x=(−A+9B+9C−D)/16  (4)

Though filters such as the one illustrated above tend to produce sharper looking results, their repeated application over several frames can in some situations result in unpleasant artefacts such as false textures or false contouring.

When transmitting compressed video data over an unreliable or questionable data link, it is important that a mechanism exists for recovering when data is lost or corrupted, as video codecs are often extremely sensitive to errors in the bitstream.

Various techniques and protocols exist for the reliable transmission of data of such links, and these typically rely upon detection of the errors and either re-transmission or the use of additional data bits that allow certain types of error to be corrected. In many situations the existing techniques are adequate, but in the case of video conferencing over restricted bandwidth links neither of the above mentioned approaches is ideal. Re-transmission of lost data packets may not be practical because it is likely to cause an increased end to end lag, while the use of error correction bits or packets may not be acceptable in situations where bandwidth is already severely restricted.

An alternative approach is simply to detect the error at the decoder and report it to the encoder. The encoder can then transmit a recovery frame to the decoder. Note that this approach may not be appropriate if the error rate on the link is very high, e.g., more than one error in every 10-20 frames.

The simplest form of recovery frame is a key frame (or intra only frame). This is a frame that does not have any dependencies on previous frames or the data therein. The problem with key frames is that they are usually relatively large.

SUMMARY OF THE INVENTION

It is an object of the invention to provide a video compression method and codec that is efficient and reliable.

It is another object of the invention to provide a video compression method and codec that can perform discrete cosine transforms in an adaptive manner.

It is another object of the invention to provide a video compression method and codec that performs entropy coding that optimizes the resources of the hardware devices being employed.

It is another object of the invention to provide a video compression method and codec that enhances motion vector coding.

It is another object of the invention to provide a video compression method and codec that accurately and efficiently performs fractional pixel motion prediction.

It is another object of the invention to provide a video compression method and codec that performs error recovery efficiently, even in the environment of a video conference.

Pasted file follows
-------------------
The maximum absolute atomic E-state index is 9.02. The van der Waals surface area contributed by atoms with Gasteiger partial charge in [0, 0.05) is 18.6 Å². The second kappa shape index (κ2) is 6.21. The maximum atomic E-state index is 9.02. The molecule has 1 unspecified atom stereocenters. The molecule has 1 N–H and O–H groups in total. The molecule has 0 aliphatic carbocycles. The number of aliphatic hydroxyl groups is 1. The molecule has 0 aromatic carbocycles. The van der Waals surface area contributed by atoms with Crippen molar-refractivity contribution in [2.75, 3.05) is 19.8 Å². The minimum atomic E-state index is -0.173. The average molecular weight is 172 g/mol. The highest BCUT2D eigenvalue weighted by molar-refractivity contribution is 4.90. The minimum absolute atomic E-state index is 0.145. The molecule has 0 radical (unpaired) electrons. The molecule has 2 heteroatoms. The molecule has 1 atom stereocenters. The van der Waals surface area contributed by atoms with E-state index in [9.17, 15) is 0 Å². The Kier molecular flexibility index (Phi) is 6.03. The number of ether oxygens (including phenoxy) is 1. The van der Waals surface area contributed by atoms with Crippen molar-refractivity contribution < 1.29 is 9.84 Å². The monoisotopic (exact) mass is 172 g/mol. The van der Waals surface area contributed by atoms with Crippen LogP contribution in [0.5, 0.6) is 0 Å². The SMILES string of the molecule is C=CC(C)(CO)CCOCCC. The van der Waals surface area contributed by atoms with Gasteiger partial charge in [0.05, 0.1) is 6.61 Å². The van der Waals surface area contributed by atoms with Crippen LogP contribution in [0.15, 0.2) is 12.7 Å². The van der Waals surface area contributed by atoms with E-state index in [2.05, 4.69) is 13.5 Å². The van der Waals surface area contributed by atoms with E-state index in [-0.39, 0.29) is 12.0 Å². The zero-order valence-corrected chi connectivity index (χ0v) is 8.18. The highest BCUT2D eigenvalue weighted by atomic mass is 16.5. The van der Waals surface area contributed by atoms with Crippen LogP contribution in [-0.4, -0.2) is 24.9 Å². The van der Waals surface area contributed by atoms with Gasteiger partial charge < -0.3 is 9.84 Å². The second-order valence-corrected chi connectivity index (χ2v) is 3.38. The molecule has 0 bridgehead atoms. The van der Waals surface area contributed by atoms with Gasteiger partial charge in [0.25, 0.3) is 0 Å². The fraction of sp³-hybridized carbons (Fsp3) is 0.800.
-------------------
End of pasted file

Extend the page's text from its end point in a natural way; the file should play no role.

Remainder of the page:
The above and other objects are fulfilled by the invention, which is a method of compressing video data having at least one frame having at least one block and each block having an array of pixels. The inventive method includes at least one of the following steps: I) transforming the pixels of each block into coefficients and creating an optimal transmission order of the coefficients; II) optimizing the speed of processing compressed video data by partitioning the data bitstream and coding each partition independently; III) predicting fractional pixel motion by selecting an interpolation method for each given plurality of pixels depending upon at least one metric related to each given block; and IV) enhancing error recovery for a current frame using a frame prior to the frame immediately before the current frame as the only reference frame for lessening quality loss during data transmission.

As for the coefficient reordering aspect of the invention, the method transforms the pixels of each block into coefficients, each coefficient having a coefficient position and a value and determines a position value related to each coefficient position. An optimal transmission order of coefficients is then created based on the position values of each coefficient position, and the coefficients are transmitted in the order so determined. Preferably, the transmission order of coefficients is dynamically re-ordered for each frame of video data. The transforming step preferably transforms the pixels into discrete cosine transform coefficients. The transmission order of coefficients may be transmitted along with the coefficients. Preferably, each block has the same number of coefficients and coefficient positions, and each corresponding respective coefficient position conveys the same respective information from block to block.